(photo credit: KKL)
A group of volunteers from CAARI (KKL-JNF Canadian American Active Retirees in Israel) visiting Israel in honor of CAARI's 28th anniversary had originally been scheduled to spend Tuesday, February 1, in a KKL-JNF forest, but the arrival of much-needed rain brought them to the KKL-JNF head office in Jerusalem instead, where long-time CAARI volunteers Arnold and Anice Stark were surprised to find themselves honored for their commitment to the program. The Starks, who are from Toronto, have been dedicated participants in the program for seventeen years. Thinking they were coming simply to view KKL-JNF's Golden Books, where donations dating back to 1901 are registered, the couple was pleasantly surprised to discover that in appreciation of their dedication and enthusiasm for the program, a grove of trees had been planted in their honor.
“The Starks are a classic example of what CAARI is all about,” said Andy Michelson, KKL-JNF Head of Protocol, upon presenting the couple with a special certificate of appreciation. “Here is a couple who has been involved in CAARI for 17 years without missing a beat. They give up a couple months every year to come to Israel, where they spend time in the forest and in schools teaching English. This is something that matters and is a real contribution to the State of Israel.”
“To say that I am overwhelmed is an understatement,” said Anice, 76, visibly touched by the honor. “Actually, Arnold and I participate in this program because we benefit from it. Rather than staying in Canada during the winter and freezing, we come here. We love to come to Israel and the fact that our son lives here is an extra bonus.”
Anice noted that they had originally looked into other volunteer programs but had concluded that the CAARI program was the one best suited for them. Over their many years of volunteering, they have participated in a wide variety of community service programs including painting a school for brain damaged children, working at an Israeli equivalent of Goodwill and teaching English at a school in Tel Aviv. “CAARI gives us an opportunity to see an Israel that tourists don’t,” she said. “Every year there's something different.”
Program director Susan Horwitz noted that the Starks also did volunteer work for the program in Canada, helping with mailings, recruiting new participants and hosting meetings in their home. Meir Malcha, who founded the program 28 years ago, said that the Canadian program would not have been successful without the Starks' help. “We can’t thank you enough," Horwitz said. "May the trees that were planted in your honor benefit many future generations.”
The Starks’ son Harley, who came to Israel at the age of 18, was also present to pay tribute to his parents. “I get to see them every year because they come to Israel to volunteer. Thanks to CAARI, they are always making new friends, which is very important for them socially,” Harley said. “It's something they look forward to.”
CAARI offers a unique chance for active seniors to experience Israel in an in-depth way, enabling them to familiarize themselves with Israeli society through various volunteering opportunities. Volunteers spend between eight to twelve weeks in Israel, touring the country and performing community service in various institutions including schools and hospitals, as well as forestry work.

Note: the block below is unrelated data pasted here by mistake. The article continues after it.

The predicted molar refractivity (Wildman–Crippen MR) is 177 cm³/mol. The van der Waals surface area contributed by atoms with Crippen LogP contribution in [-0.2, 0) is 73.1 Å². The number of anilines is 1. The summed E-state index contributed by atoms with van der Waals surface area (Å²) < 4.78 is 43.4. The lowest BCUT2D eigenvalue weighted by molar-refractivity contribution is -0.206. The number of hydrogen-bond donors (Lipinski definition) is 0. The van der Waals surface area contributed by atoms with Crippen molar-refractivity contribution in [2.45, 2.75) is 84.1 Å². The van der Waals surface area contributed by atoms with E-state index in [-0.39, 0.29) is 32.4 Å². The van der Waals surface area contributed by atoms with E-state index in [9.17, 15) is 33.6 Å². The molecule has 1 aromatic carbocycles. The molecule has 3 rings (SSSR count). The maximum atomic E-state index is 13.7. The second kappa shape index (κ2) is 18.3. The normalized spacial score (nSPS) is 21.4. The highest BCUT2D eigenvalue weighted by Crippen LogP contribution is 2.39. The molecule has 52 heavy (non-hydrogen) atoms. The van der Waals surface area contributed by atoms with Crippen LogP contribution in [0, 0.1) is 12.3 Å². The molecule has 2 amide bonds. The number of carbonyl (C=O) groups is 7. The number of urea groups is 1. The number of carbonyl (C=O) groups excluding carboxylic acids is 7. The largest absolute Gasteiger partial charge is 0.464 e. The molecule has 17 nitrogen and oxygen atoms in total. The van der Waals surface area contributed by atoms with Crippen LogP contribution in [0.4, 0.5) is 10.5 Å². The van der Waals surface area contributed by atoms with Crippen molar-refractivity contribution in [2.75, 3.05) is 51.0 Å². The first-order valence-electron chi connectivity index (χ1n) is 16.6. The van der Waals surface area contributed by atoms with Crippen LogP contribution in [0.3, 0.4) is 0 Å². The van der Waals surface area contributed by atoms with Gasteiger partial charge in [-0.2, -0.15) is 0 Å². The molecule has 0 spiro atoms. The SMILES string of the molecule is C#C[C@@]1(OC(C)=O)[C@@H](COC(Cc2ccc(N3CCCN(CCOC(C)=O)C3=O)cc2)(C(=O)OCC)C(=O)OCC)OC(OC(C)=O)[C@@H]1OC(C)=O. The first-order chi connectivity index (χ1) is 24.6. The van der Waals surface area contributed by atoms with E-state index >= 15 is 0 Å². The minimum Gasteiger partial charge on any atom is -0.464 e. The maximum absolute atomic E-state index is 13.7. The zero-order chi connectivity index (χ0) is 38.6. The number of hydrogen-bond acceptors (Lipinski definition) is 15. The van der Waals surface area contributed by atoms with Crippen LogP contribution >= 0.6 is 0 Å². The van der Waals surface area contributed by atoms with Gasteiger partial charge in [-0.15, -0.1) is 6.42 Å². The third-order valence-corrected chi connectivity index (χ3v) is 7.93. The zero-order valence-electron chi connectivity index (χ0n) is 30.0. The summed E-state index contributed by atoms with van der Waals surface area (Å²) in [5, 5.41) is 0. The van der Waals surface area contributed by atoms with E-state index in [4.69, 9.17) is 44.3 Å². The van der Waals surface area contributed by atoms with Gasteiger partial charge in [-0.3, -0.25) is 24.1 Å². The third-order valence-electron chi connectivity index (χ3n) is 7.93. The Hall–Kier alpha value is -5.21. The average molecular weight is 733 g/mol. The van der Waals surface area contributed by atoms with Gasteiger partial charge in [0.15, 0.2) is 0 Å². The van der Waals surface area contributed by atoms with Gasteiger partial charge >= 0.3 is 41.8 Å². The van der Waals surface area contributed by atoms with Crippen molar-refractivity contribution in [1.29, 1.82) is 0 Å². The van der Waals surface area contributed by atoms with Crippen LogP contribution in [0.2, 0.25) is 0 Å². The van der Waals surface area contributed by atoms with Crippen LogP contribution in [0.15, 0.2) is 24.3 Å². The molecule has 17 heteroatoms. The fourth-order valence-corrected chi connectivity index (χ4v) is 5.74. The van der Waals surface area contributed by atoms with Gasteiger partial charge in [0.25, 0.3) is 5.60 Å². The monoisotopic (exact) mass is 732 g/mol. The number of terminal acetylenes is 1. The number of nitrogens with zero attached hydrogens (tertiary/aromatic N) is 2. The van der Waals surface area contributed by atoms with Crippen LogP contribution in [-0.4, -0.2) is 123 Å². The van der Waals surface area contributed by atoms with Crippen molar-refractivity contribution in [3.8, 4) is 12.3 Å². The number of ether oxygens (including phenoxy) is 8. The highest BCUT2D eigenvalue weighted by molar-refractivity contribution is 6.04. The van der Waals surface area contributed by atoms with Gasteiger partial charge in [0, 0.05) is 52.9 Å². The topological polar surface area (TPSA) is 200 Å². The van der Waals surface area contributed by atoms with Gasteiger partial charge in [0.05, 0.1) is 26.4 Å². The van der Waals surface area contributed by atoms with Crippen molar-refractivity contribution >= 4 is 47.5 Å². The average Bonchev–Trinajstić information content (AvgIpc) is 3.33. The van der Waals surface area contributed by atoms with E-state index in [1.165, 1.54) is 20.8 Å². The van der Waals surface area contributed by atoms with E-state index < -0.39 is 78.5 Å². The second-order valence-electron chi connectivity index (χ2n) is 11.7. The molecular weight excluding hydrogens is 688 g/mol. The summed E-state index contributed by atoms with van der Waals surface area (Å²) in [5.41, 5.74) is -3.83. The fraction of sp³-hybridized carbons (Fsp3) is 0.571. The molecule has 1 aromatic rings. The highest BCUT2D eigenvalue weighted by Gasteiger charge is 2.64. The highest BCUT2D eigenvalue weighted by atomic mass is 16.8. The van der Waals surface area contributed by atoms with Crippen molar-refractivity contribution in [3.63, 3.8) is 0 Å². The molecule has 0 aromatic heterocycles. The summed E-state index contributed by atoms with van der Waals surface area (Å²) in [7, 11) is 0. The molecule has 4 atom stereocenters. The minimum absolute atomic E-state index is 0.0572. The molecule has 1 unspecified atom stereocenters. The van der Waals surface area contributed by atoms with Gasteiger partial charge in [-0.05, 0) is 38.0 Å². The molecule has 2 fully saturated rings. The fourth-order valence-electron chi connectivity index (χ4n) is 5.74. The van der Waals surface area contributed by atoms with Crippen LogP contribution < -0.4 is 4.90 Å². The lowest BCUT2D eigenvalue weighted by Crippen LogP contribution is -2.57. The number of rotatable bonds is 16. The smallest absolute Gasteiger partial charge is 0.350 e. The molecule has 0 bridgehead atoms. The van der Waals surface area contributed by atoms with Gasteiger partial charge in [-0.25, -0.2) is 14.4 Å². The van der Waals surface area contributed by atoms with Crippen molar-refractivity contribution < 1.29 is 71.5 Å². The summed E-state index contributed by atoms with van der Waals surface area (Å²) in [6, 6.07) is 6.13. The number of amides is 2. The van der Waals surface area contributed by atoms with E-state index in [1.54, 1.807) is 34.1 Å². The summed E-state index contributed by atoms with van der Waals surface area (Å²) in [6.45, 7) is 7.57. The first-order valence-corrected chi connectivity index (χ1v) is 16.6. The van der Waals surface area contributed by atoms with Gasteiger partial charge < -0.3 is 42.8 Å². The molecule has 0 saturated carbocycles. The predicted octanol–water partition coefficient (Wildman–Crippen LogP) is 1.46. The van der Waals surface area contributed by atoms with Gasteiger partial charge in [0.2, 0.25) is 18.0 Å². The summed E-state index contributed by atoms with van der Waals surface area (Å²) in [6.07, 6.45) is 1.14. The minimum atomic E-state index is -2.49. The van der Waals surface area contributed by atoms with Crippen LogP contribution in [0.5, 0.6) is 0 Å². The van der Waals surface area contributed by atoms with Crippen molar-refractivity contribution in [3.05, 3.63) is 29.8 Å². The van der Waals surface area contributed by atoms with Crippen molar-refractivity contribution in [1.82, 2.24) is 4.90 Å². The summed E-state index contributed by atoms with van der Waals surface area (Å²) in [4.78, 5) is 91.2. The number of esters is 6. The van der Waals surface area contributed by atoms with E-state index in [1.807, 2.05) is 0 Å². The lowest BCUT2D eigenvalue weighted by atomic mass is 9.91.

"CAARI volunteers often prove themselves to be of hardier stock than their
younger counterparts in terms of energy, vitality and their eagerness to visit sites and contribute to Israeli society through volunteering," said tourism director Neil Eisenstadt, who has been working with the program for 10 years. "They work with children and in hospitals, and serve as role models for their children and grandchildren. The program has a different itinerary every year and always includes visiting sites throughout Israel, from Eilat to the northern border. Groups range in number from 17 to 85.
“We hike through riverbeds and they help each other when the going gets tough. We often find ourselves moving faster than groups of much younger people. The CAARI volunteers never seem to tire, and in the evenings, instead of going to sleep, they're off to the theater or a concert hall, or ready for a game of bridge," Neil added with a smile.
Recently retired Sidney Golden, 77, of Toronto, said that he and his wife had been looking for an opportunity to volunteer in Israel and were happy to find CAARI: “It's really energizing, I am getting a big kick out of it. We took part in putting together stone terraces in the north,” he said. “The group is really engaging and there is a lot of good chemistry.”
“Not only do we feel that we are giving something to Israel, but Israel is also giving something to us,” added Marion Silberman, 75, of northern Westchester, NY, who has already been in Israel 15 times. This was the fifth time she was participating in CAARI: “It enriches our Israel experience, to be part of the land in a different way. It gives us a chance to be involved.”
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